I doubt there’s a pat answer for everyone, but I know for myself if I’m traveling for a positive goal, i.e. learning a new language, exploring an unknown culture, etc. then my traveling is healthy. If I’m running from something (like my family in 1994 or the pressures of adult life – and that was last week) then I’m merely attemting a geograhpic cure for my larger problems. This never works of course, since everywhere you go you bring yourself with you.

  5. Sandy Salle Says:

    What an insightful post. As an African safari travel agent I travel to Africa quite often for long periods of time. Your article resonates with me because at some point, you do begin to lose sight of who you are when you do long-term travel for so long. I think it’s extremely important to have a place to call home, where you can sit and reflect on your trip and how it has impacted your life. But too much travel, not to mention long-term travel, needs a buffer zone. And that’s your home.

    I look forward to reading more of your insightful posts.

  6. Dogson Says:

    Hey Rolf–

    I met you at a travel writing workshop at the paris american academy back in 05, and I’ve been traveling continuously ever since. It’s definitely refreshing to hear your thoughts on this issue, I’m definitely feeling that too. Travel is profound, indeed has become a kind of addiction and a lifestyle for me, but it’s also very alienating. I find that people in my life, including my oldest friends, interpret my lifestyle as escapist and don’t really connect with me like they used to. I don’t know if it’s jealousy, or disdain at my lack of participation in ordinary society, or just total incomprehension, but it’s very sad and definitely an issue I struggle with when I visit people in my homeland.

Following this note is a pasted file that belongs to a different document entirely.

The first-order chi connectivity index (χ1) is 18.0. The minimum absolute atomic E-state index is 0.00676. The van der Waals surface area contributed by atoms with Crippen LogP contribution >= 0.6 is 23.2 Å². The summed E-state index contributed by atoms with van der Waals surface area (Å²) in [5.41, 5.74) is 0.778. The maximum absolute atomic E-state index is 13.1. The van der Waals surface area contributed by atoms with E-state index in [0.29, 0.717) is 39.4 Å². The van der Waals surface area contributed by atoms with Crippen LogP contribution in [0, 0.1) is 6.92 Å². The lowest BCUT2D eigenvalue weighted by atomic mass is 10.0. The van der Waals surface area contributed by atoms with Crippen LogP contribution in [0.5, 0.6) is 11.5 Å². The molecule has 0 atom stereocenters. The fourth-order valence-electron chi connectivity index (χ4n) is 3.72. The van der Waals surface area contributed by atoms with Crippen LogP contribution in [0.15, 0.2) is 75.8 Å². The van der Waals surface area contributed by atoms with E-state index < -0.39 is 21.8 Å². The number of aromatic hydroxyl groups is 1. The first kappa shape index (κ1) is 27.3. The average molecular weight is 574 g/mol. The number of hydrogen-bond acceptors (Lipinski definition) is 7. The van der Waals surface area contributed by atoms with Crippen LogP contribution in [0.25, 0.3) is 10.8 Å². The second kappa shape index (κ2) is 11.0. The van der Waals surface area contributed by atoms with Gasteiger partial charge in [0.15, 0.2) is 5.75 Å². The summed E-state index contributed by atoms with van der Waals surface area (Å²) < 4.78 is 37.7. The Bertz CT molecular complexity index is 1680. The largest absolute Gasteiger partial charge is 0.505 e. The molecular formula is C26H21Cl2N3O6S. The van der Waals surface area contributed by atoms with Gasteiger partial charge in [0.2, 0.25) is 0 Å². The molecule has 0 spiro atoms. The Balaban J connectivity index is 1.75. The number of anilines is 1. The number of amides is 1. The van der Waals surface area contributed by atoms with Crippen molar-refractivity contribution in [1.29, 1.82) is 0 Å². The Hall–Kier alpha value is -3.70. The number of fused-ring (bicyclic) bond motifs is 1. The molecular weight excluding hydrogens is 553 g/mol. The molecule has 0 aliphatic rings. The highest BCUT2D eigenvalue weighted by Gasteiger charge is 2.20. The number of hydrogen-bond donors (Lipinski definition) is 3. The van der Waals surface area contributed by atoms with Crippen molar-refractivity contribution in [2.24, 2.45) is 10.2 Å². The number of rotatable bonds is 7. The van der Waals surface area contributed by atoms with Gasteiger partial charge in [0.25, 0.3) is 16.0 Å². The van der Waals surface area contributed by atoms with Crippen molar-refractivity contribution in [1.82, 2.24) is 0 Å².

7. Andrea Says:

    This is a great post and I can definitely relate to what you are saying. I’ve never had much of a “home base” because no family members or close friends live in the place where I spent the first 17 years of my life. I’ve always been nomadic but still kept in touch with the people who were important to me. But when I left my home country to move across the world, I lost a few people who I always thought would be my friends. Perhaps they thought it was now too much of an effort to keep in touch.

    Leaving your home country or town for extended periods seems an act of betrayal or disloyalty. Some people can’t or don’t want to deal with it. I couldn’t imagine leaving my fiance for long periods of time so I don’t have any experience with that kind of separation, but I do know that my true friends are still in touch with me. We make efforts to visit each other and communicate with each other, no matter what the distance is. It sounds cliche, but I’m thankful that being a traveller has shown me who those people are in my life.

  8. jill Says:

    Yes, yes. And yes. To the post and the comments both.

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  10. Luke Hogan Says:

    What a great post. That rumble of the spoilers on the descent is always a great thing to feel because it signifies the end of the flight and the beginning of a new experience. I never thought about it in this way though–the sign that you are about to give up the safety and comfort of the familiar for the unknowns of the road.

    I just left my job as a regional airline pilot in large part because of the toll it took on my personal life. Even being gone four days a week can make it extremely difficult to maintain friendships and relationships. Travel involves a trade off like everything else though. I suppose those of us who have friends and partners who are willing to let us follow are dreams might just be able to have it both ways!